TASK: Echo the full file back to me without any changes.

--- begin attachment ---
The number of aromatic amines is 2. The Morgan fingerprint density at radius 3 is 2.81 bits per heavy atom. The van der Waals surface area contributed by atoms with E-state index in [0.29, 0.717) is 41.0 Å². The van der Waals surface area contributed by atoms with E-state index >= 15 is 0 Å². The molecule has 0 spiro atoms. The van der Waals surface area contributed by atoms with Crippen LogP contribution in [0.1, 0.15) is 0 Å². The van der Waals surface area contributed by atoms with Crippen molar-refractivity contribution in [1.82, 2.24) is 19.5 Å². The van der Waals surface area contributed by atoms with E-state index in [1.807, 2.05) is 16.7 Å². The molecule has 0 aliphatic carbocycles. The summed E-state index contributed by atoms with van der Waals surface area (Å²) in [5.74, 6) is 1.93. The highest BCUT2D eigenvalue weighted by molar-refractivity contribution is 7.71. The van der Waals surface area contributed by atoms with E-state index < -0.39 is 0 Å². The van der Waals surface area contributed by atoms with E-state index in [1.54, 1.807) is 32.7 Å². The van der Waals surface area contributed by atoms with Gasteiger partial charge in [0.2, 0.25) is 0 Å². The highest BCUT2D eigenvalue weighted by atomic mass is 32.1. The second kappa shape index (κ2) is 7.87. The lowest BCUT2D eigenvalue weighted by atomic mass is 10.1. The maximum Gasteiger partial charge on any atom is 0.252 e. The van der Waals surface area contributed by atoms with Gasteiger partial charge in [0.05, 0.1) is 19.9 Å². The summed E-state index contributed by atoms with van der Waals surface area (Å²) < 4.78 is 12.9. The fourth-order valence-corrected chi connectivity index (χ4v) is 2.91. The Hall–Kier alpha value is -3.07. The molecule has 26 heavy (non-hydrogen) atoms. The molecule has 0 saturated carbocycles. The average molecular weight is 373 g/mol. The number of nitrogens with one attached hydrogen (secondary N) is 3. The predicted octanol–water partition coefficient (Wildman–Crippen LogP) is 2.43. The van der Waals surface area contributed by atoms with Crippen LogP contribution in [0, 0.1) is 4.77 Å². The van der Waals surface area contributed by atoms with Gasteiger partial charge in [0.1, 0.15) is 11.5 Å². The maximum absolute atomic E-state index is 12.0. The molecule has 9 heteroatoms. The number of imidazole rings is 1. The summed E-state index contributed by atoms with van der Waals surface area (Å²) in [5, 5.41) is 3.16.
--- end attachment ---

The number of aromatic amines is 2. The Morgan fingerprint density at radius 3 is 2.81 bits per heavy atom. The van der Waals surface area contributed by atoms with E-state index in [0.29, 0.717) is 41.0 Å². The van der Waals surface area contributed by atoms with E-state index >= 15 is 0 Å². The molecule has 0 spiro atoms. The van der Waals surface area contributed by atoms with Crippen LogP contribution in [0.1, 0.15) is 0 Å². The van der Waals surface area contributed by atoms with Crippen molar-refractivity contribution in [1.82, 2.24) is 19.5 Å². The van der Waals surface area contributed by atoms with E-state index in [1.807, 2.05) is 16.7 Å². The molecule has 0 aliphatic carbocycles. The summed E-state index contributed by atoms with van der Waals surface area (Å²) in [5.74, 6) is 1.93. The highest BCUT2D eigenvalue weighted by molar-refractivity contribution is 7.71. The van der Waals surface area contributed by atoms with E-state index < -0.39 is 0 Å². The van der Waals surface area contributed by atoms with E-state index in [1.54, 1.807) is 32.7 Å². The van der Waals surface area contributed by atoms with Gasteiger partial charge in [0.2, 0.25) is 0 Å². The highest BCUT2D eigenvalue weighted by atomic mass is 32.1. The second kappa shape index (κ2) is 7.87. The lowest BCUT2D eigenvalue weighted by atomic mass is 10.1. The maximum Gasteiger partial charge on any atom is 0.252 e. The van der Waals surface area contributed by atoms with Gasteiger partial charge in [0.05, 0.1) is 19.9 Å². The summed E-state index contributed by atoms with van der Waals surface area (Å²) < 4.78 is 12.9. The fourth-order valence-corrected chi connectivity index (χ4v) is 2.91. The Hall–Kier alpha value is -3.07. The molecule has 26 heavy (non-hydrogen) atoms. The molecule has 0 saturated carbocycles. The average molecular weight is 373 g/mol. The number of nitrogens with one attached hydrogen (secondary N) is 3. The predicted octanol–water partition coefficient (Wildman–Crippen LogP) is 2.43. The van der Waals surface area contributed by atoms with Crippen LogP contribution in [0, 0.1) is 4.77 Å². The van der Waals surface area contributed by atoms with Gasteiger partial charge in [0.1, 0.15) is 11.5 Å². The maximum absolute atomic E-state index is 12.0. The molecule has 9 heteroatoms. The number of imidazole rings is 1. The summed E-state index contributed by atoms with van der Waals surface area (Å²) in [5, 5.41) is 3.16.